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Starting a Small Business/Can an LLC protect me in a lawsuit ?



I have a business idea in the field of art where I would mostly be doing work as a freelancer getting paid only "donations" or ad revenue.

I heard that getting an LLC would protect my personal assets in the event of a lawsuit. Is this true?

Thanks for your time.



A limited liability company, like a corporation, generally limits the liability of the owners of the entity.  In most cases, although the owner can lose his entire investment in the business, a person dealing with the business cannot go after the personal assets of the owner.  The LLC provides excellent protection from contractual claims by third parties such as suppliers or customers.

However, there are several exceptions to the general rule.  For example, when the owner is the only person involved in the business, any action that the business takes is generally performed by the individual.  A person is always responsible for the consequences of his own actions.  

For example, if you are employed by a major corporation and, due to your reckless driving, you have a traffic accident in a company car on while on company business, the injured party can sue you as well as the company you work for.  The same would be true if the business were your own LLC or corporation.

Another example would be if you used an image in violation of someone's copyright.  While the copyright owner might sue your LLC, he could also reasonably argue that YOU, not just your LLC, infringed his copyright.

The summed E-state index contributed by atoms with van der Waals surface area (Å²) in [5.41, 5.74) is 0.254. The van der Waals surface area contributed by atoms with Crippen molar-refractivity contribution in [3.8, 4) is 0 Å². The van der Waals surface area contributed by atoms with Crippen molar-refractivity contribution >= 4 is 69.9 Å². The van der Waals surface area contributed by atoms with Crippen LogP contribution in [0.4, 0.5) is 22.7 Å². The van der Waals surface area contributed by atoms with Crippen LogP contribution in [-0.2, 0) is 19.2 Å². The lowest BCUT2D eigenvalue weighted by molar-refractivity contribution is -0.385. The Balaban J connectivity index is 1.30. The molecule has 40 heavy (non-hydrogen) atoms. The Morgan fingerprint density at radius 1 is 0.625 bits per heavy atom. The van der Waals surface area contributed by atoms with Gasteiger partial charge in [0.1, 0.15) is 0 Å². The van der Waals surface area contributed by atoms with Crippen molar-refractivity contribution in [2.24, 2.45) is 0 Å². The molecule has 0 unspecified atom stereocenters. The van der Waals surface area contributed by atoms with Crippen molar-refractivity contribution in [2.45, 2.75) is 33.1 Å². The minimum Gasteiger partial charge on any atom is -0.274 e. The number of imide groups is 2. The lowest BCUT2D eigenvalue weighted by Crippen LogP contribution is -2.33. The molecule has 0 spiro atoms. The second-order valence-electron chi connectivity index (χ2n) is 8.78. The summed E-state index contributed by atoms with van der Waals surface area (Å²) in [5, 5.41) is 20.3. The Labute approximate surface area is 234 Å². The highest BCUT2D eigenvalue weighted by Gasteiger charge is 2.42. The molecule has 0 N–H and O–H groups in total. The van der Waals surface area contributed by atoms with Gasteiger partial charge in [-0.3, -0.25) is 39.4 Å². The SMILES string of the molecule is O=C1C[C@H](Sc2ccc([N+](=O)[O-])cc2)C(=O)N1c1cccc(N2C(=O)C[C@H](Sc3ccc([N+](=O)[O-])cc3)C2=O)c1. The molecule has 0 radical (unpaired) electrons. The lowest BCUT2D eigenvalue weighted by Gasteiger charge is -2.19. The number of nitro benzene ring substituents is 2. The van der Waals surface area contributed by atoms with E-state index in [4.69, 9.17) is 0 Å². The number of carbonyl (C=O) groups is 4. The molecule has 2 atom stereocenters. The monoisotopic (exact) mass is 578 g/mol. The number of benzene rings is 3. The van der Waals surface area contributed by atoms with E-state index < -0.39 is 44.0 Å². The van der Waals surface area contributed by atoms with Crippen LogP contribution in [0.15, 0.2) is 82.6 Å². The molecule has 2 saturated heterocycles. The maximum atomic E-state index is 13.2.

Thus, while an LLC provides protection in most cases for contractual claims, for other types of claims the protection is far from complete.

There are a number of other ways that an owner of an LLC can have personal liability.  For a more complete discussion, I suggest you read my short article How Limited is Limited Liability?


Starting a Small Business

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David K. Staub


I am a business and tax attorney and have spent more than 35 years assisting people in starting a wide variety of businesses. I can answer questions about the basic differences between the various entities available to new businesses, including limited liability companies, corporations, S corporations and partnerships. I can provide guidance in other areas facing start ups, such as hiring employees, signing contracts and obtaining necessary licenses. I can also direct people to sources for answers to specific legal questions which cannot be answered in a forum of this nature.


I have an extensive practice in the mergers and acquisitions area and have been involved in the tax and legal issues on hundreds of business transactions.

Staub Anderson LLC
Illinois business attorneys

Practice Areas
Business Organizations


-Joint ventures
Mergers & Acquisitions
-Buying/selling business
Securities Law
Tax Law
Technology Law
-Software licenses
-Development agreements


Illinois State Bar Association; Chicago Bar Association (former Chairman of the Corporation & Business Law Committee and former Chairman of the Mergers and Acquisitions Subcommittee; former Executive Committee member, Federal Tax Committee and Chairman of subcommittee on general tax issues); Keystone Foundation (Trustee); Association for Corporate Growth; Midwest Entrepreneur Forum; Midwest Association of Alpha Delta Phi

Commerce Magazine; YLS Journal; ISBA Section of Taxation Newsletter

Harvard Law School, J.D., 1977; University of Illinois, B.S. in Accounting, with highest honors, 1974

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